Majority of cryptocurrency donations to Freedom Convoy evaded seizure by authorities

Despite concerted efforts by government and banks to freeze all convoy-associated assets, approximately 70% of the known $1 million worth of cryptocurrency donations have evaded seizure and appear to have reached their intended destinations.

Majority of cryptocurrency donations to Freedom Convoy evaded seizure by authorities
The Canadian Press /Justin Tang
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The vast majority of cryptocurrency donations to the Canadian truckers' Freedom Convoy protest have evaded seizure by authorities, despite cabinet- and court-ordered freezes and financial blacklisting rendered initially under the federal Emergencies Act.

As previously reported by Rebel News, more than 200 bank accounts were frozen by cabinet order under the Emergencies Act totalling over $8 million as of late February. The Department of Finance stated that donations as small as $20 could be cause for a bank to freeze a customer's account if the contribution was made after February 15, the date the protest was declared illegal.

Despite concerted efforts by government and banks to freeze all convoy-associated assets, approximately 70% of the known $1 million worth of cryptocurrency donations have evaded seizure and appear to have reached their intended destinations.

As reported by the CBC:

The main account associated with protesters raised 20.7 bitcoins (around $1,062,674 Cdn) but as of March 18, police seem to have frozen only 5.96405398 bitcoins (around $306,176).

The majority of the remaining 70 per cent of digital currency assets has been drained from its original source, with one main self-professed crypto organizer posting videos of himself handing access information directly to convoy supporters in downtown Ottawa.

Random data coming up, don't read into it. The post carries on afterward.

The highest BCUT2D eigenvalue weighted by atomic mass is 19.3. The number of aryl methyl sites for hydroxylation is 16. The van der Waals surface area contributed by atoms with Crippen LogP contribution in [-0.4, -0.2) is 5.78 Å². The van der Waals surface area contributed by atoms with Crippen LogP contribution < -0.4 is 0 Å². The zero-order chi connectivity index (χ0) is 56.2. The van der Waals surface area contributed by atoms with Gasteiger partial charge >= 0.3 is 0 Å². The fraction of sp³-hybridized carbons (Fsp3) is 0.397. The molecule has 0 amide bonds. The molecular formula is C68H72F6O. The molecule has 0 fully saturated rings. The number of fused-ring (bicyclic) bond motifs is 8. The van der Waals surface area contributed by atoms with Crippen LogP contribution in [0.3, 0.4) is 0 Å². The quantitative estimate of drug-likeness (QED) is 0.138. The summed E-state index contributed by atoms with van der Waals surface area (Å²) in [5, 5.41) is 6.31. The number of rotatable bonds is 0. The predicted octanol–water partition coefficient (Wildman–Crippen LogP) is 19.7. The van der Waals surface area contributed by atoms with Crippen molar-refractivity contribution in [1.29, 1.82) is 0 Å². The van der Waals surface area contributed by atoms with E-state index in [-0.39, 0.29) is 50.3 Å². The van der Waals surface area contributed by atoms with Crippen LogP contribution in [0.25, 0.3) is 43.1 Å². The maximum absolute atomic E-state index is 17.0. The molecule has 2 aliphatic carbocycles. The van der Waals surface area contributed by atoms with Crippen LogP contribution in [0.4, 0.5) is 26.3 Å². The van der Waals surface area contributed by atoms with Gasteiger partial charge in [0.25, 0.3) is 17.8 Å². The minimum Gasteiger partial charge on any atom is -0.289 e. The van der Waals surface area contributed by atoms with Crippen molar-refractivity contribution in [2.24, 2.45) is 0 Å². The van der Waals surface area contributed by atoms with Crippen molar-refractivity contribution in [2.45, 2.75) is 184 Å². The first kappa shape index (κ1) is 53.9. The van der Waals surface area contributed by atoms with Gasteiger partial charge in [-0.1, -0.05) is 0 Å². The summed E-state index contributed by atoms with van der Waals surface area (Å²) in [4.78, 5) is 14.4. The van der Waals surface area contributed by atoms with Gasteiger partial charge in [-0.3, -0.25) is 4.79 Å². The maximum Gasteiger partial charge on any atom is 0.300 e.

Following court documents and bitcoin movements online, CBC News pieced together a partial but elaborate web of transactions in which large sums were dispersed into hundreds of virtual wallets.

A joint-force operation involving the Ottawa Police Service (OPS), Ontario Provincial Police (OPP) and federal RCMP is currently underway attempting to recover the illicit cryptocurrency, but police efforts have reportedly been unsuccessful so far.

Federal authorities blacklisted crypto wallets associated with the convoy and demanded Canadian digital currency exchanges stop facilitating transactions, but such measures have so far failed to stop users from accessing their funds.

"There's a huge limitation, as we've seen, with freeze orders when they relate to cryptocurrency wallets," said Mathew Burgoyne, a leading Canadian digital currency lawyer based in Calgary, speaking to CBC.

"The limitation is that the crypto can simply be transferred to another wallet address that's not frozen, and then another address that's not frozen, and it can continue to be transferred in an effort to obscure the original source, or in an effort to remove the funds as much as possible from the wallet that was frozen."

The Emergencies Act was revoked on February 23, suspending all emergency orders issued under the Act — but also as reported by Rebel News, bank accounts remained frozen after that date and financial investigations continued despite suspension of all related emergency orders.

A rare civil injunction issued by the courts in February has ordered that millions of dollars worth of financial assets connected to the convoy remain frozen, well after the expiration of all executive orders issued under the Emergencies Act.

Ottawa Police tweeted a statement on February 20, prior to the revocation of the Emergencies Act, saying: "If you are involved in this protest, we will actively look to identify you and follow up with financial sanctions and criminal charges."

Interim Ottawa Police Chief Steve Bell had previously promised to hunt down and charge anyone involved in the weeks-long protests in the city.

The Freedom Convoy that travelled to Ottawa was in the nation's capital for more than three weeks, with thousands of truckers and supporters converging on the city to protest government-imposed COVID-19 restrictions, including the vaccine mandate for cross-border truckers.

Despite rhetoric painting the demonstration in Ottawa as violent or criminal, on-the-ground reports and livestreams by Rebel News revealed nothing but peaceful protest by demonstrators. Senator Scott Tannas (Alta.) noted during the Senate debate on February 23 that the demonstrations yielded no deaths or significant injuries, no substantial property damage and no violence or gunplay.

That also did not stop police, who are now under investigation by Ontario's Special Investigations Unit, from deploying anti-riot weapons and using excessive force to clear the demonstration.

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  • By Ezra Levant

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